What invariably happens, of course, is that people, status-conscious entities that we are, see and feel this different treatment, resentment arises, damages team unity, and the manager has a problem. So, instead, detailed specs are created for everyone on the team, and we have a lowest-common-denominator problem.

And this is what happens in teaching. Tell a great teacher, "we expect all the kids to be reading at or above grade level," and it gets done. No one method will be used, because every child is different, but, one way or another, all but the most recalcitrant child will get to where they need to be.

But the average or mediocre teacher hasn't the personal resources to make that happen. At that point, structure must be imposed to assist the teacher in getting the list of objectives met. That structure comes from reading lists, approved textbooks, centrally-created lesson plans, and all the other "creativity-killing" items that the vast majority of teachers need in order to get the job done. And the bureaucratic structure, coupled with normal human status-seeking, finds two sets of rules unsupportable, so the rules become applied even to the great teachers.

Understand that I don't see this as the desirable outcome. I would love to live in a world in which every teacher is great, understanding the dynamic of the particular classroom and the potential of each child, tailoring their lessons to optimize the learning experience. But that seems wholly unrealistic, given the number of teachers we need and what I consider to be the scarcity of those who rise to the top.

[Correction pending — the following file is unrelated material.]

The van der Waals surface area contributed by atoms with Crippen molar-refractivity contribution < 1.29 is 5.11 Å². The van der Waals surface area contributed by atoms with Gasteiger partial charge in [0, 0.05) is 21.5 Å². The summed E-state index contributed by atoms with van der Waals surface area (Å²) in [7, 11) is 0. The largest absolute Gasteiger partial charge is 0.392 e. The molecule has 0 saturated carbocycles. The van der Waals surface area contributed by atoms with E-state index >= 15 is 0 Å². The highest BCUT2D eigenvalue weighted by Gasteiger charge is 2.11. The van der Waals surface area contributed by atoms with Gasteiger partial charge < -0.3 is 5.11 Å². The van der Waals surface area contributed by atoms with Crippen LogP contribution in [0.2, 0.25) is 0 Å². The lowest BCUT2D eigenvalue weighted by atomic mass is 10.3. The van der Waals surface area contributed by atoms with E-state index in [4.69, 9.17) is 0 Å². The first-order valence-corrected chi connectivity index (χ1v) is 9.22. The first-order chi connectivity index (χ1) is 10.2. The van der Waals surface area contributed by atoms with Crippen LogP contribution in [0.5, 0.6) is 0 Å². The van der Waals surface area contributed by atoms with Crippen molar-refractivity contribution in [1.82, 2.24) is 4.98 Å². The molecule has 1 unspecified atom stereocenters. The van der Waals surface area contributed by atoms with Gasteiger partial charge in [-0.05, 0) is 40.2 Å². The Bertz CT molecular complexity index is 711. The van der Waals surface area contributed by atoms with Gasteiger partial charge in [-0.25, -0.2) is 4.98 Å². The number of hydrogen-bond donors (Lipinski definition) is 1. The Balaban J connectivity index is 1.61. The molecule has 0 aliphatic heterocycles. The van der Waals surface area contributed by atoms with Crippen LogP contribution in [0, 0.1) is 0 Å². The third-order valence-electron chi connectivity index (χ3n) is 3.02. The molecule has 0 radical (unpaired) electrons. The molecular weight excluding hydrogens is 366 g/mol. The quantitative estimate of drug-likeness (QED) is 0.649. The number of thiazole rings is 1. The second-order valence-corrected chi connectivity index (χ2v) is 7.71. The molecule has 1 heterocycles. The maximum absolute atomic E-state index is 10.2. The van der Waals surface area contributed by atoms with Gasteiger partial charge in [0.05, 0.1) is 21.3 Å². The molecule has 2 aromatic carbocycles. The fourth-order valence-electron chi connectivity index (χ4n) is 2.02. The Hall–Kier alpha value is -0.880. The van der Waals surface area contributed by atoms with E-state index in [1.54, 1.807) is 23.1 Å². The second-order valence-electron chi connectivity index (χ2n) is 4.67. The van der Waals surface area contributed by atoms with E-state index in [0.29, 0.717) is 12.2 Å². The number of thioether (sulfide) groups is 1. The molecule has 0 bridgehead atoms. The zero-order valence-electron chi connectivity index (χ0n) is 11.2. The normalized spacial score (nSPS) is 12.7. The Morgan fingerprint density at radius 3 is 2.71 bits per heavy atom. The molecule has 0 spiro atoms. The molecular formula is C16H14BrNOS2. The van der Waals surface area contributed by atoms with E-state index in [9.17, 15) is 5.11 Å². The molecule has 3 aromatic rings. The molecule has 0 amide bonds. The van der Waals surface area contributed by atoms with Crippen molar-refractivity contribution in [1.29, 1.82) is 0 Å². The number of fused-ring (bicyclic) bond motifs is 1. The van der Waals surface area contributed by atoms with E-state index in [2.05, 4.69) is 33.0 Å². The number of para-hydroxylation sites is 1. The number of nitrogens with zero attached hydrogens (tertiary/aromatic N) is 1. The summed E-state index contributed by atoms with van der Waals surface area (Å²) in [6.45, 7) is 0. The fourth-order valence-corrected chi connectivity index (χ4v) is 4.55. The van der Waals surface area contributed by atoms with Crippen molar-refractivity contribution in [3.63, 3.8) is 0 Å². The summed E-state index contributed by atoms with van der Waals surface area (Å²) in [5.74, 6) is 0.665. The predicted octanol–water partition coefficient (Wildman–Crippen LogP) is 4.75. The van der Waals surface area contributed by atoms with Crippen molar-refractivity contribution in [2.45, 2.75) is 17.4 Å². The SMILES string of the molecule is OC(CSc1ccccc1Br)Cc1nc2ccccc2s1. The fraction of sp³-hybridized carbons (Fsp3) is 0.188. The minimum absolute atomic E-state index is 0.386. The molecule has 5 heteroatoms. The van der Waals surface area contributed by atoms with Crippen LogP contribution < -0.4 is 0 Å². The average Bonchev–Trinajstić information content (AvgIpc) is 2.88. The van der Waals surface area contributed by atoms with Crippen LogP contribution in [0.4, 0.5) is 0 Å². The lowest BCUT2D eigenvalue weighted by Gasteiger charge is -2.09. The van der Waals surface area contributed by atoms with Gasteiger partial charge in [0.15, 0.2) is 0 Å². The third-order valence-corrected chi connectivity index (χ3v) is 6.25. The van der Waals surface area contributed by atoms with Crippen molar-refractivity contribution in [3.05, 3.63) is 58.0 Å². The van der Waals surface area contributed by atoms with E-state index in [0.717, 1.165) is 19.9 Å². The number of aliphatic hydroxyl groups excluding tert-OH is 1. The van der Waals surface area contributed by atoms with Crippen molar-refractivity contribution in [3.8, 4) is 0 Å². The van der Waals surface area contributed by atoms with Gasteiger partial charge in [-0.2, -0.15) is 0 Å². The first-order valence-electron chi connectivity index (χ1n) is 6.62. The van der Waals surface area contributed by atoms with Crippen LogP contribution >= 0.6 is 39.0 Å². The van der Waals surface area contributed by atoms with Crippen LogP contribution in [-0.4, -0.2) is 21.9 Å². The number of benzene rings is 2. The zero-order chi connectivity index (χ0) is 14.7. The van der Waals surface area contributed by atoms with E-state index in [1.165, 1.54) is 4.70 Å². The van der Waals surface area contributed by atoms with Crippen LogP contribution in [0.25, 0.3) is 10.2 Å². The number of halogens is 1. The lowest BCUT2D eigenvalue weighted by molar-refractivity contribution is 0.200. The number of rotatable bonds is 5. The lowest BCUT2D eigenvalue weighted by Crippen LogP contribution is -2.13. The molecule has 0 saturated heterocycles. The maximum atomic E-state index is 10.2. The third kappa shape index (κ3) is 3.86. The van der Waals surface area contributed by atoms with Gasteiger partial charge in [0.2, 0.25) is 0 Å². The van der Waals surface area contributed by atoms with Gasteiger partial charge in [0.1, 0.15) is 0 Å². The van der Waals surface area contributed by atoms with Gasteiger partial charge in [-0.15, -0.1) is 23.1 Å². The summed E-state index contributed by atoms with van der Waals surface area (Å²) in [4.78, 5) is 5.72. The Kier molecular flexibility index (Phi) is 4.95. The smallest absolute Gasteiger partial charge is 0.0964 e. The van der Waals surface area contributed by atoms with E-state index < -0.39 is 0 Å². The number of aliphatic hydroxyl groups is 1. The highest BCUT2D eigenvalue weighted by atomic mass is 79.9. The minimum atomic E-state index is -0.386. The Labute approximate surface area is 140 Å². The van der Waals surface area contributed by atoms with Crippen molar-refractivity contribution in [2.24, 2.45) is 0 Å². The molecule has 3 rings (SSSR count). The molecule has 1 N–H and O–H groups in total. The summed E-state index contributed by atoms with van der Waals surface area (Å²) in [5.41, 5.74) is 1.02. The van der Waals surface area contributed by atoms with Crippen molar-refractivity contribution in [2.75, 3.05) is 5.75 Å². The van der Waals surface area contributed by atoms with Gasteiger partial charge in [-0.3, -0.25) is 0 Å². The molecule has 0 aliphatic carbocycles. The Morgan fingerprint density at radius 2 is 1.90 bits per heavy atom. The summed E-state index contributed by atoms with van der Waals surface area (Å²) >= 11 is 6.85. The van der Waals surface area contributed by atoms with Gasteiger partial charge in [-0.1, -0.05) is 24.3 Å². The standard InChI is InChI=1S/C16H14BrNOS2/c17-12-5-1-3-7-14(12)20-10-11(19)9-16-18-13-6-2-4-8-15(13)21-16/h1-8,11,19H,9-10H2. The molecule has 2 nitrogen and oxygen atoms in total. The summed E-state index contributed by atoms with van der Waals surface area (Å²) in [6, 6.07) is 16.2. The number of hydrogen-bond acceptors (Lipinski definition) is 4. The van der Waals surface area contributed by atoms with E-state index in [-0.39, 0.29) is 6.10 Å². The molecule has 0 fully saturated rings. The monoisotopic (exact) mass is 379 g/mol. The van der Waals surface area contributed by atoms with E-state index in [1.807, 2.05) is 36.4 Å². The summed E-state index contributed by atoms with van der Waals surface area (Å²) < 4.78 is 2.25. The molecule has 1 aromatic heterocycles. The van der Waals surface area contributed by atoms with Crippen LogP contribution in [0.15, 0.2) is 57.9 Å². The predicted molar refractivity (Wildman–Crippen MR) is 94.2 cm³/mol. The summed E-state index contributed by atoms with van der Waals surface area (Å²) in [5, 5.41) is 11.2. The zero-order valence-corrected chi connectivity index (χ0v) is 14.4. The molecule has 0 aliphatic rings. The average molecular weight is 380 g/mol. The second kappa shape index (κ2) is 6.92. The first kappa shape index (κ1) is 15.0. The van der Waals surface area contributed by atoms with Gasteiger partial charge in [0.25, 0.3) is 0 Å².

This phenomenon explains the current structure of education, "teaching to the test," rigid rules and roles. And it seems to be a natural outgrowth of the natural structure of talent, and I don't know what we can do about it except at the margins.

4 comments:

Citizen Carrie said...

There's no easy solutions to our problems in education, but a healthy dose of realism is a good start.

Androcass said...

Alas, it seems no closer today than when I was a kid. I've just been discussing one piece of the puzzle; there's a lot more in our system that makes little sense to me.

SharePoint Development - Softweb Solutions said...

Thanks for the nice information.

Best Regards
Arpit Kothari

Offshore Software Development

Greg said...

I've been thinking a lot about this post but haven't had time to comment. IMHO, there are three kinds of teachers today. The first kind is the passionate teacher, who devotes his/her life to teaching. For them, teaching is a calling - they feel like they are making the world a better place by teaching. Their passion and devotion is similar to an artist, writer or musician. The second kind of teacher is someone who just views teaching as a job. These teachers may or many not be competent, but they are not devoted to the job. The third type of teacher is someone who started out as a passionate teacher but, over time, lost the passion and now views teaching as just another job.

If my view is correct, then the issue is to attract better candidates for the "just a job" teacher, while re-igniting the passion for teaching for the burned-out teachers.

My hunch is that there are plenty of great teachers out there who have gravitated towards other, more desirable careers. Perhaps they are management consultants, corporate trainers or something else. If we can figure out what will make teaching more attractive, we may be able to get more of them into the field of teaching.